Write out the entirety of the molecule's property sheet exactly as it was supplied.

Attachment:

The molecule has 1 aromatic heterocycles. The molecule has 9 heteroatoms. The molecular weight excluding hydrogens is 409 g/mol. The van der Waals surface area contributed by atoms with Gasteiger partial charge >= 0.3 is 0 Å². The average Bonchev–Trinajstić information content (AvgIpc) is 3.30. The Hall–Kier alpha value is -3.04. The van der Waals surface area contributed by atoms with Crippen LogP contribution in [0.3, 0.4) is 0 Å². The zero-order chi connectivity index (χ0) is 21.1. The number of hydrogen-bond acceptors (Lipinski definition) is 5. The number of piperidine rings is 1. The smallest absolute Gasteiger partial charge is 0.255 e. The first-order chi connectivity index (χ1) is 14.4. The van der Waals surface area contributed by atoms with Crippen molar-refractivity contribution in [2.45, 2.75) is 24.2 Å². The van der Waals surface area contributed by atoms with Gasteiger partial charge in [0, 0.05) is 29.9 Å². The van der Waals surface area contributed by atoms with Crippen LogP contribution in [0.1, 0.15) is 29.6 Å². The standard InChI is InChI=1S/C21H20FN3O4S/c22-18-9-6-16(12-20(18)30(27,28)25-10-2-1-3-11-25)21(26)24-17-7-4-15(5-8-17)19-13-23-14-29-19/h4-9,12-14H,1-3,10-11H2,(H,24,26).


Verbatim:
The molecule has 1 aromatic heterocycles. The molecule has 9 heteroatoms. The molecular weight excluding hydrogens is 409 g/mol. The van der Waals surface area contributed by atoms with Gasteiger partial charge >= 0.3 is 0 Å². The average Bonchev–Trinajstić information content (AvgIpc) is 3.30. The Hall–Kier alpha value is -3.04. The van der Waals surface area contributed by atoms with Crippen LogP contribution in [0.3, 0.4) is 0 Å². The zero-order chi connectivity index (χ0) is 21.1. The number of hydrogen-bond acceptors (Lipinski definition) is 5. The number of piperidine rings is 1. The smallest absolute Gasteiger partial charge is 0.255 e. The first-order chi connectivity index (χ1) is 14.4. The van der Waals surface area contributed by atoms with Crippen molar-refractivity contribution in [2.45, 2.75) is 24.2 Å². The van der Waals surface area contributed by atoms with Gasteiger partial charge in [0, 0.05) is 29.9 Å². The van der Waals surface area contributed by atoms with Crippen LogP contribution in [0.1, 0.15) is 29.6 Å². The standard InChI is InChI=1S/C21H20FN3O4S/c22-18-9-6-16(12-20(18)30(27,28)25-10-2-1-3-11-25)21(26)24-17-7-4-15(5-8-17)19-13-23-14-29-19/h4-9,12-14H,1-3,10-11H2,(H,24,26).